After isolation Aussie dads learn survival skills

As lockdowns continue to be rolled back across Australia a handful of middle age men from Sydney have flocked to the bush.

They're spending days in the wild hoping to pick up a new set of skills -- how to survive in the middle of the often brutal Australian scrubland.

Father George Hamza hopes to pique his children's interest with his new knowledge of nature:

"I'd like to teach my children something. I know my grandparents and my parents used this sort of skills. Its started to get lost and they're (my children) heading down the iPhone and tablet and electronics and gaming and indoors. I want to bring them outdoors and let them become comfortable with being here and doing and living in the outdoors."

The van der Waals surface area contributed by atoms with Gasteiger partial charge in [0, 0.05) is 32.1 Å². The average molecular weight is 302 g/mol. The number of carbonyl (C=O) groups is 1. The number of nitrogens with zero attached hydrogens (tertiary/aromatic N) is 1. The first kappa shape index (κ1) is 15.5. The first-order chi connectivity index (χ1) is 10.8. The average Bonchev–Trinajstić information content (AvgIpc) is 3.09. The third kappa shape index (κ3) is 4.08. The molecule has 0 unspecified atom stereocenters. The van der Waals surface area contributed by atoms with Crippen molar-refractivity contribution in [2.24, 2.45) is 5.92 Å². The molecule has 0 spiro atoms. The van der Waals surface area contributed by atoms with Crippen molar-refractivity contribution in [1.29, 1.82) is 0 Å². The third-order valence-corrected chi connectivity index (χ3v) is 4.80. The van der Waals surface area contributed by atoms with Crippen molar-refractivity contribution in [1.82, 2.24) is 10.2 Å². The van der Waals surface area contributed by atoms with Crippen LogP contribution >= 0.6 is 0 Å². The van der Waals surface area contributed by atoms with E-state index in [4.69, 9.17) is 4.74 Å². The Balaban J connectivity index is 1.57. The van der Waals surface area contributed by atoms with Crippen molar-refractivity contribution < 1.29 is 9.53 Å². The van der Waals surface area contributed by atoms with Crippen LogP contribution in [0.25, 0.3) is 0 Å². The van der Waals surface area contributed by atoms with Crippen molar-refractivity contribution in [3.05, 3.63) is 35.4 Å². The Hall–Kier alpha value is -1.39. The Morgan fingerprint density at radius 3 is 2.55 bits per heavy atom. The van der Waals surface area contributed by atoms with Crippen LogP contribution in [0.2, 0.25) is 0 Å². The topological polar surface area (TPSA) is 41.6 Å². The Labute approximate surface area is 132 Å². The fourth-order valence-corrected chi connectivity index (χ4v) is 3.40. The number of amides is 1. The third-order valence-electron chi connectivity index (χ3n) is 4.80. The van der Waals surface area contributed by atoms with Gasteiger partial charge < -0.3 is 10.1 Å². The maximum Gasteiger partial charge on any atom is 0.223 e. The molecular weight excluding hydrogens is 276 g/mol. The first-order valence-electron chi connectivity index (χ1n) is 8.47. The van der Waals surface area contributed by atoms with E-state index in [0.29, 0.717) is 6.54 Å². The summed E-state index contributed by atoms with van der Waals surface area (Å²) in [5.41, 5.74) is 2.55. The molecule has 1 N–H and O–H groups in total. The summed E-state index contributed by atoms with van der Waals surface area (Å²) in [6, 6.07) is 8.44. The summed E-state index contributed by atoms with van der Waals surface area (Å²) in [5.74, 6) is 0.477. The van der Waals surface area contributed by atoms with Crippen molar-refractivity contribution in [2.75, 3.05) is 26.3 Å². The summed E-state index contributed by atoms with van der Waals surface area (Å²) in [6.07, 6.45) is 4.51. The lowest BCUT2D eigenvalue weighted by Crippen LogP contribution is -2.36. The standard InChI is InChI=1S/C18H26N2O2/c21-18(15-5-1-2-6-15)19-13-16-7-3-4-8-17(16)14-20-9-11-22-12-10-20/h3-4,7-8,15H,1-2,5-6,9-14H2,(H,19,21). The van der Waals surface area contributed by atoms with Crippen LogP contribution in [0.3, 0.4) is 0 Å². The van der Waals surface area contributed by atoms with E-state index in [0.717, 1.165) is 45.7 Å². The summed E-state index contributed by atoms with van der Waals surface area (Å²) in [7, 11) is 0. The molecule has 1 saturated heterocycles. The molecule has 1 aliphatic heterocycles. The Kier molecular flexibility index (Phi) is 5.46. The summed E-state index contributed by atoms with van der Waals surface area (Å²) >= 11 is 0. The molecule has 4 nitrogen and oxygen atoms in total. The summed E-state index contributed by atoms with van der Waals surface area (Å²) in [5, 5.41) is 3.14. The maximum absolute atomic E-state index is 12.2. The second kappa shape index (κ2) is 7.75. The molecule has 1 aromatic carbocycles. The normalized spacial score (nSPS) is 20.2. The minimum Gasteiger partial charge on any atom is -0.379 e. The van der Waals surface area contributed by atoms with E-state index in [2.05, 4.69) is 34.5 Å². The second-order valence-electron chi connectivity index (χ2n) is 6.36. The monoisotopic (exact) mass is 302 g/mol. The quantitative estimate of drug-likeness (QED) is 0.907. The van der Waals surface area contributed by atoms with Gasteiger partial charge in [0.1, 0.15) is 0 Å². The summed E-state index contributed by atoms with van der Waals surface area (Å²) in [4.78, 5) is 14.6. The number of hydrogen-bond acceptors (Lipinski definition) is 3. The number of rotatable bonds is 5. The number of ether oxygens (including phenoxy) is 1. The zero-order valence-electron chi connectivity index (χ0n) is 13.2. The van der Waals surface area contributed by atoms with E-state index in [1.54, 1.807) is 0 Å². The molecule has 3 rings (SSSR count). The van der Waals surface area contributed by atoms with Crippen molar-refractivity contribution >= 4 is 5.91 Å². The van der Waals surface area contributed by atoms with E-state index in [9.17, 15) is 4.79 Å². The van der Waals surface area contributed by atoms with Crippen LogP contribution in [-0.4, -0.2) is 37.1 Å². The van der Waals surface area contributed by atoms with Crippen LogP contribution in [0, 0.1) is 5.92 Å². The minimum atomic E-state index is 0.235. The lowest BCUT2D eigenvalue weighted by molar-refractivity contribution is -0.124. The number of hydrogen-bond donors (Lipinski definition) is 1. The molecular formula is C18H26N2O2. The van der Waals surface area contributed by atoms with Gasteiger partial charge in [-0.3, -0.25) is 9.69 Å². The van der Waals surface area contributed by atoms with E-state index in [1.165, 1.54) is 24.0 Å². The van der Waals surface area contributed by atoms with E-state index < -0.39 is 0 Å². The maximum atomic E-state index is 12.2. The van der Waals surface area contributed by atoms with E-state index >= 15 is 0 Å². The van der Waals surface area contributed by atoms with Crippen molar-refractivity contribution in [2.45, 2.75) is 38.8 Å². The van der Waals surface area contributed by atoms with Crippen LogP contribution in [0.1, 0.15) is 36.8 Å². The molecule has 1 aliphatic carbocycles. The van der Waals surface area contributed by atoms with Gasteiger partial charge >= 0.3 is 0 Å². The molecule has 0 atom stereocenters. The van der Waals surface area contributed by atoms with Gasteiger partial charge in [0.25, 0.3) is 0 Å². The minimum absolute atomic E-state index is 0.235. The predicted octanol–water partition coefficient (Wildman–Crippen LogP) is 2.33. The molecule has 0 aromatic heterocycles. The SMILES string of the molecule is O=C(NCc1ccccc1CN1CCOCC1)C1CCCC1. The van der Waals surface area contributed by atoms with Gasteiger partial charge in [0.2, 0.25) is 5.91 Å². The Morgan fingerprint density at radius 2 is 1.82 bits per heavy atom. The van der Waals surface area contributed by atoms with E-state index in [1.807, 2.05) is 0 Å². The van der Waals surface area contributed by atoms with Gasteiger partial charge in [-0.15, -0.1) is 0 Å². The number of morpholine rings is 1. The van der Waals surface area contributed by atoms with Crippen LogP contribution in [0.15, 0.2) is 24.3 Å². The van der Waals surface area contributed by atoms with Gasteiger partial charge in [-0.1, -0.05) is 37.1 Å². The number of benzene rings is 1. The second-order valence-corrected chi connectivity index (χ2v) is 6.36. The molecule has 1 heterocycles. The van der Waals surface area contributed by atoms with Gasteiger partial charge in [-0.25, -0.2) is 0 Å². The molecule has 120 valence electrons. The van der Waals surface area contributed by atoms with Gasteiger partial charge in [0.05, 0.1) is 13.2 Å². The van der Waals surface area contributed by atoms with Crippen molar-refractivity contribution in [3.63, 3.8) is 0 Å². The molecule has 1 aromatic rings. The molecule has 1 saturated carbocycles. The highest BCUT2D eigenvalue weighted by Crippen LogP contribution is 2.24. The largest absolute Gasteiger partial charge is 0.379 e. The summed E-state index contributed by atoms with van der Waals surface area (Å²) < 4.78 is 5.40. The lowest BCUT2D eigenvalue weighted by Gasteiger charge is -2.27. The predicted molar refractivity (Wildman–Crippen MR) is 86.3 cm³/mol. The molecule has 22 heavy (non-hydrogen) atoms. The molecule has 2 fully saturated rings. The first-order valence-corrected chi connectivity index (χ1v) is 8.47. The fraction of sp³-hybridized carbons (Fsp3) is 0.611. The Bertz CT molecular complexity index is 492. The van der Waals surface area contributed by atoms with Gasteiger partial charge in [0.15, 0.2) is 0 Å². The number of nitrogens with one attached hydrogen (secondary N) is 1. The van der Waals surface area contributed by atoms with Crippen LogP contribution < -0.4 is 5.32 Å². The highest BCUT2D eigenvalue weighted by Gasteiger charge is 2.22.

Bushcraft Survival Australia runs the course where the group learn how to start fires find edible plants and catch water.

Instructor Gordon Dedman says recent events have sparked an interest in the outdoors.

"A lot of people come to learn self discipline. How to organise themselves and organise themselves in a natural environment and then because they can relax and if you're relax and armed with knowledge up here, the more knowledge you have the less you have to carry and it actually gives you a sense of confidence and then you can make better informed decisions."

But apart from the basic skills like learning how to tie a knot, it's also a chance to connect with the wilderness and wisdom from indigenous culture.

"I've been caught up with that supermarket mayhem. I didn't realise how entrenched I was in that. And coming out here and spending a few days here and removing myself from that, I'm feeling like I'm detoxing a little from that sphere of the world." [says George Hamza.]